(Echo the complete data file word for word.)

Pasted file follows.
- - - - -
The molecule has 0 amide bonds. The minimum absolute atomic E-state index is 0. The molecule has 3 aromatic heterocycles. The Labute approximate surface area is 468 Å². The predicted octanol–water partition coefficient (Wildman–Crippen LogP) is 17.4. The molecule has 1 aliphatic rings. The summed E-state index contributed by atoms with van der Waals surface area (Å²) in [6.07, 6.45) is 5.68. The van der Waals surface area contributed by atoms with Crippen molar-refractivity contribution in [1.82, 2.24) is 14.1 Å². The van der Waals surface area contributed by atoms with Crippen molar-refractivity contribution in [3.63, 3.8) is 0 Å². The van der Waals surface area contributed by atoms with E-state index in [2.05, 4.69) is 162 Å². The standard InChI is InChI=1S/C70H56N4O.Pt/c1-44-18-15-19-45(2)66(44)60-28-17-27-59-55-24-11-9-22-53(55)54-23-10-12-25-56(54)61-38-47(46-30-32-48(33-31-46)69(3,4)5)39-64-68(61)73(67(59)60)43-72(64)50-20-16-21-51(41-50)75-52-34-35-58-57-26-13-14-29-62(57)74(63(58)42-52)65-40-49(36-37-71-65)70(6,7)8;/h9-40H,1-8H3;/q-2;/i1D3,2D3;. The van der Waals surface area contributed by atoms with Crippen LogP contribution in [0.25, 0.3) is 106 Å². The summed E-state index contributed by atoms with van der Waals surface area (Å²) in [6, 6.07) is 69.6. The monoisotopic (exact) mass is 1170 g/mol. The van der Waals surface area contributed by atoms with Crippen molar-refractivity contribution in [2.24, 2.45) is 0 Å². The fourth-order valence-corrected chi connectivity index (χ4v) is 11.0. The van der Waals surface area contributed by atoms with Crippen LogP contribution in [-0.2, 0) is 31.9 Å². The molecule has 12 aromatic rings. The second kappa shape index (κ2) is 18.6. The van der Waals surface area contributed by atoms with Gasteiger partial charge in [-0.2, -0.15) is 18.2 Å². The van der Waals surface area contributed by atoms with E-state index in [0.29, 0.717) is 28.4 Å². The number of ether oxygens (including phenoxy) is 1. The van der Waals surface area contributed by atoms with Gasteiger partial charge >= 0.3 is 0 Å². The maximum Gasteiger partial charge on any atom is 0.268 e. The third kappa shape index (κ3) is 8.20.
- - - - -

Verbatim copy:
The molecule has 0 amide bonds. The minimum absolute atomic E-state index is 0. The molecule has 3 aromatic heterocycles. The Labute approximate surface area is 468 Å². The predicted octanol–water partition coefficient (Wildman–Crippen LogP) is 17.4. The molecule has 1 aliphatic rings. The summed E-state index contributed by atoms with van der Waals surface area (Å²) in [6.07, 6.45) is 5.68. The van der Waals surface area contributed by atoms with Crippen molar-refractivity contribution in [1.82, 2.24) is 14.1 Å². The van der Waals surface area contributed by atoms with Crippen molar-refractivity contribution in [3.63, 3.8) is 0 Å². The van der Waals surface area contributed by atoms with E-state index in [2.05, 4.69) is 162 Å². The standard InChI is InChI=1S/C70H56N4O.Pt/c1-44-18-15-19-45(2)66(44)60-28-17-27-59-55-24-11-9-22-53(55)54-23-10-12-25-56(54)61-38-47(46-30-32-48(33-31-46)69(3,4)5)39-64-68(61)73(67(59)60)43-72(64)50-20-16-21-51(41-50)75-52-34-35-58-57-26-13-14-29-62(57)74(63(58)42-52)65-40-49(36-37-71-65)70(6,7)8;/h9-40H,1-8H3;/q-2;/i1D3,2D3;. The van der Waals surface area contributed by atoms with Crippen LogP contribution in [0.25, 0.3) is 106 Å². The summed E-state index contributed by atoms with van der Waals surface area (Å²) in [6, 6.07) is 69.6. The monoisotopic (exact) mass is 1170 g/mol. The van der Waals surface area contributed by atoms with Crippen molar-refractivity contribution in [2.24, 2.45) is 0 Å². The fourth-order valence-corrected chi connectivity index (χ4v) is 11.0. The van der Waals surface area contributed by atoms with Crippen LogP contribution in [-0.2, 0) is 31.9 Å². The molecule has 12 aromatic rings. The second kappa shape index (κ2) is 18.6. The van der Waals surface area contributed by atoms with Gasteiger partial charge in [-0.2, -0.15) is 18.2 Å². The van der Waals surface area contributed by atoms with E-state index in [0.29, 0.717) is 28.4 Å². The number of ether oxygens (including phenoxy) is 1. The van der Waals surface area contributed by atoms with Gasteiger partial charge >= 0.3 is 0 Å². The maximum Gasteiger partial charge on any atom is 0.268 e. The third kappa shape index (κ3) is 8.20.